Scriptures: Proverbs 8.1-4, 22-31; Romans 5.1-5; John 16.12-15; Psalm 8. Prov 8 personifies Wisdom like the Logos, the second Person of the Trinity. Rm 5 says justification by faith through grace gives peace and God’s love together with suffering for the sake of Jesus. In Jn 16 Jesus says the Holy Spirit will glorify Jesus. Ps 8 exalts the Creator who has made man and the Son of Man the head of creation.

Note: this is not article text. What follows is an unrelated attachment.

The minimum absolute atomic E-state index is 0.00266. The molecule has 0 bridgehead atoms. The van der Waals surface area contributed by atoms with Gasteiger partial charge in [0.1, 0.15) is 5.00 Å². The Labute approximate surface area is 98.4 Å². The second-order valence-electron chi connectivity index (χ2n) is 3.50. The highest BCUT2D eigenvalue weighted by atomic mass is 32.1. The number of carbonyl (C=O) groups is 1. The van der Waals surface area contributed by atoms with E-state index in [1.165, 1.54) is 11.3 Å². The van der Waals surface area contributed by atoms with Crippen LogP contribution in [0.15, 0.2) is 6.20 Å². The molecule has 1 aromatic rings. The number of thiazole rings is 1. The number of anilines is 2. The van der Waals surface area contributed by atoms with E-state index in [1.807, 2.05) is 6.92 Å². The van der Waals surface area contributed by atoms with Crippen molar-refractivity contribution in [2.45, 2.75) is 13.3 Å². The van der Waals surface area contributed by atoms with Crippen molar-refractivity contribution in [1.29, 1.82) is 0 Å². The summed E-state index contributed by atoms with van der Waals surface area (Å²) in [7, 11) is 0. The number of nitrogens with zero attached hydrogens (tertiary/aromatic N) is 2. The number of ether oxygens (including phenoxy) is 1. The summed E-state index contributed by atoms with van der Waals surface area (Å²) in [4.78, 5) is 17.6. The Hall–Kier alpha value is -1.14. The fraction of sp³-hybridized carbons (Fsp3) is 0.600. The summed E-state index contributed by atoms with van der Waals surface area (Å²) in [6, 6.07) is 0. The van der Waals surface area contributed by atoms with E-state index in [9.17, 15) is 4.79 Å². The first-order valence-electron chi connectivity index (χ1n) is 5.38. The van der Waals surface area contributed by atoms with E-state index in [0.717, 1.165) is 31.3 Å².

The day after Pentecost celebrates the three Persons of the Trinity: Father, Son, and Holy Spirit. The Sprit was poured out on Pentecost in accordance with the prophecy of Joel 2.28,29. One meaning of Pentecost is the reversal of the ‘confusion’ God brought upon the builders of the Tower of Babel (Babel=confusion) so they couldn’t understand one another’s speech.The Spirit enabled the foreign visitors in Jerusalem to understand the disciples in their own language. Does this signify believers’ understanding the gospel regardless of native language? Perhaps so. The last season of the Liturgical Year has now begun with the advent of the Spirit. He is not only given once, but continuously. He is infinite and boundless and it is in giving Him away that believers show that they have received Him. Faith in Him is faith in the whole of God’s revelation. Openness and surrender to His guidance is the continuance of God’s revelation in us and through us. The Spirit makes us one in the Body of Christ. To live in the Spirit is the fulfillment of every law and commandment, the sum of every duty to each other, and the joy of everything that is. The essence of the Spirit’s purpose is love: love for God and love for others. This is the theme of the season. As the Spirit was present at Creation (Gen 1.2) hovering over the water, so the Spirit descended on Jesus (Mt 3.16) in the Jordan river suggesting a New Creation in which being is more important then doing. As in the case of Jesus, one’s life work can be destroyed but one’s life can be a great success. Indeed the destruction of one’s life work is a classic way through which God brings His servants to their final surrender. The spiritual journey becomes more demanding as one progresses but also more liberating. All creation is ours so long as we do not try to possess it. All ordinary, chronological time and eternal time intersect in the mystery of the present moment and become one. Pentecost, the crowning feast of the Liturgical Year, embodies the theological idea of divine love as taught by Jesus throughout the New Testament, especially in the Beatitudes (Mt 5.3-12), the Sermon on the Mount (Mt 5-7), and the Summary of the Law (Mt 22.37-40). The grace of the Spirit dwelling in us means we are living in the power of the Spirit, reconciled with God, and empowered to fulfill the law of love. The liturgical season refers to the rest of our life re-defined by the possession of the Spirit. The Spirit enables us to manifest the fruit of the Spirit (Gal 5.22,23) along with meekness (obedience to God), humility (forgetting about oneself), courage (trusting in God), and perseverance. Jesus’ incarnation inaugurated the coming of the kingdom of God which is the reign of God in the world (“in the midst of you” or “within you” Lk 17.21). The Spirit gives wisdom (Prov 8) which is to understand life from God’s perspective. The Spirit justifies believers, i.e., restores a right relationship with our Triune God (Rm 5). The Spirit gives us faith in Jesus (Jn 16.13,14) and empowers us to live lives worthy of Him and pleasing to Him (Col 1.10; Eph 4.1; 5.10).